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June 2, 2013

After the fall of the South of Vietnam many priests were arrested by the communists. They were accused of being "Vatican spies." One priest, Father Joe, after serving 12 years in prison told me this story.

"In prison, I received wine and bread for the Holy Eucharist from my family in the form of cough syrup and cookies. During the lecture on politics in every evening, we secretly shared these cookies with other Catholic prisoners, and they kept them until the next Sunday for the Eucharist.

There was no gathering for the liturgy. At a specific time, everyone sat at their own prison cells. There were no altar, no books, and no candles. I prayed and consecrated bread and wine in silence while the prisoners were holding the cookies in their hands, and consumed afterward. Some prisoners did not consume the Body of Christ right away but adored the Body of Christ for few hours later. And that led to the problem. When the guards saw the adoration, they knew that we had a secret Mass. They tortured and questioned us. Many of us were tortured to death as they did not say a word in order to keep the secret for the benefits of others. That was how much the sacrament of the Holy Eucharist meant to us, and how much we paid for the Eucharist?"

Fr. Joe’s case was very common at that time. Priests in prison or in re-education camp tried their best to celebrate the Eucharist and to nourish other prisoners. Some said they brought more people to God when they were imprisoned than the time they were free to exercise their priestly ministry in the parishes!

Why do we set aside a special day to honour the Body and Blood of Christ? Don't we honour Christ's Body and Blood at every Mass? Why, then, have a special day?

In the Gospel of this Sunday, Jesus provided an extraordinary meal for the people who followed him to a lonely place. After teaching and healing them, he nourished them. In the Eucharist, Christ, through the ministry of the Church, continues to teach, heal and nourish the people of God. But sometimes we lose our appreciation for this special gift of God, because we have Eucharist every day in every church. We do not feel our need of Eucharist as Father Joe and his prisoners did. We do not have to pay any price for the Eucharist as they did, except for one or two extra hours.

The Feast of Corpus Christi holds out to us an invitation and a challenge. This feast invites us to ask ourselves, what does Holy Communion mean to us? Do we still appreciate it as much as we did when we received it for the very first time? Does it mean as much to us as it did to Father Joe and his friends?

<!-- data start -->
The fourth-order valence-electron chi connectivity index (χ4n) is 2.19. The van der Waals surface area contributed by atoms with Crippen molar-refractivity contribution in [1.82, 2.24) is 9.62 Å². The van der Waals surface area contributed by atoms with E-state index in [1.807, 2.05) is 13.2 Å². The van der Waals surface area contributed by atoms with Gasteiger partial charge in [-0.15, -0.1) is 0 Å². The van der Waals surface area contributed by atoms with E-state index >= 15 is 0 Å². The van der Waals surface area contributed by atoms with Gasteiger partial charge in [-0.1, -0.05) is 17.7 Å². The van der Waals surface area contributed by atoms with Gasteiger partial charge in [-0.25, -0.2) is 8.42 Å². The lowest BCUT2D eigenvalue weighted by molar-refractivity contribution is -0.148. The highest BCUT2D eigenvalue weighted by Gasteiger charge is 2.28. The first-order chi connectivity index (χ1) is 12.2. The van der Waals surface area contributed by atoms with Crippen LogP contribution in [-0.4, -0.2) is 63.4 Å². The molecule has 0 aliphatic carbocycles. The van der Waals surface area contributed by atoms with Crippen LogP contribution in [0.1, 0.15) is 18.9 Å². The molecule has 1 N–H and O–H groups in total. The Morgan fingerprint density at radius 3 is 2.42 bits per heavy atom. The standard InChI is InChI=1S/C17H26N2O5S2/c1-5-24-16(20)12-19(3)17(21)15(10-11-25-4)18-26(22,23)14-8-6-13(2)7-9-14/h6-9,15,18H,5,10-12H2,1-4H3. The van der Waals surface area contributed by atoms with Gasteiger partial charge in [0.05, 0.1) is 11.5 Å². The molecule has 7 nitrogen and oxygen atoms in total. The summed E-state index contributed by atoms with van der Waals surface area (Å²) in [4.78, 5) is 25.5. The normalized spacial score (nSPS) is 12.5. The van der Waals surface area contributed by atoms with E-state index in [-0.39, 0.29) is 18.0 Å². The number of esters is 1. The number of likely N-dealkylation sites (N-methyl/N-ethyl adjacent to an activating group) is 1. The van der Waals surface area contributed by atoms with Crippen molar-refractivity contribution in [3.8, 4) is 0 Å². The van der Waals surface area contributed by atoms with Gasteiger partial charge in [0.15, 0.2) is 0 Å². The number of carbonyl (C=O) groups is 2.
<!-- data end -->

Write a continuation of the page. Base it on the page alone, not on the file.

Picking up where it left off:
If our answer is "no," then we are faced with a challenge: How can we deepen our personal appreciation for the Eucharist? How can we become excited again about this gift? May I make with two suggestions?

First, during the week ahead, add a prayer of thanksgiving to our regular daily prayers for Christ's gift of his Body and Blood to us. Second, every time we walk up the altar to receive the Body and Blood of Christ, focus our thoughts, in a special way, on who it is we will receive. We will receive the living Body and Blood of Christ. We will receive the same Christ who was born in Bethlehem, who died on the cross, who rose from the dead, who sits at the right hand of God the Father. When we think about this, it is so incredible that it is hard to imagine. Yet we know by faith that is true. Only a loving God could have given us such an unimaginable gift: the real presence of Jesus Christ in the Eucharist.

This week and next week many children will receive the Eucharist for the first time. Then on June 16, many children will be confirmed by Bishop Henry. We have journeyed with them since last October. We hold classes twice a month. They are also obliged to attend a family fun day or a youth night. Our purposes are very clear.

  1. We do it this way to accommodate children who attend public schools and who are home schooling.
  2. We want children to feel comfortable with the congregation and with the church setting.
  3. We want the children get to know each other and priests, and feel comfortable to talk with priests and deacons.
  4. We want the parents and children to attend the Eucharist every Sunday and to build up a good habit of attending church.
  5. When the children are in classroom we want the parents to come inside the church building and pray.

In other words, we try to emphasise the importance of the Eucharist in the individual Catholic life and the importance of the Eucharist in the Church community.

Thanks to parents! Many of you have done just as we expect. In some particular cases, you have done even more as you volunteer to teach or help in classroom. Thanks again.

Sadly there are some parents that just drop off their children for classes and come back to pick them up after. They and their children don’t even bother to stay for the Eucharist! Then what is the point to receive any sacrament!

We pray that the gift of Jesus in the Eucharist, will touch our children and our families. We pray that we will appreciate what Jesus has left to us. We thank Jesus for the Eucharist and we continue to celebrate the Eucharist as we proclaim his death and resurrection until he comes again.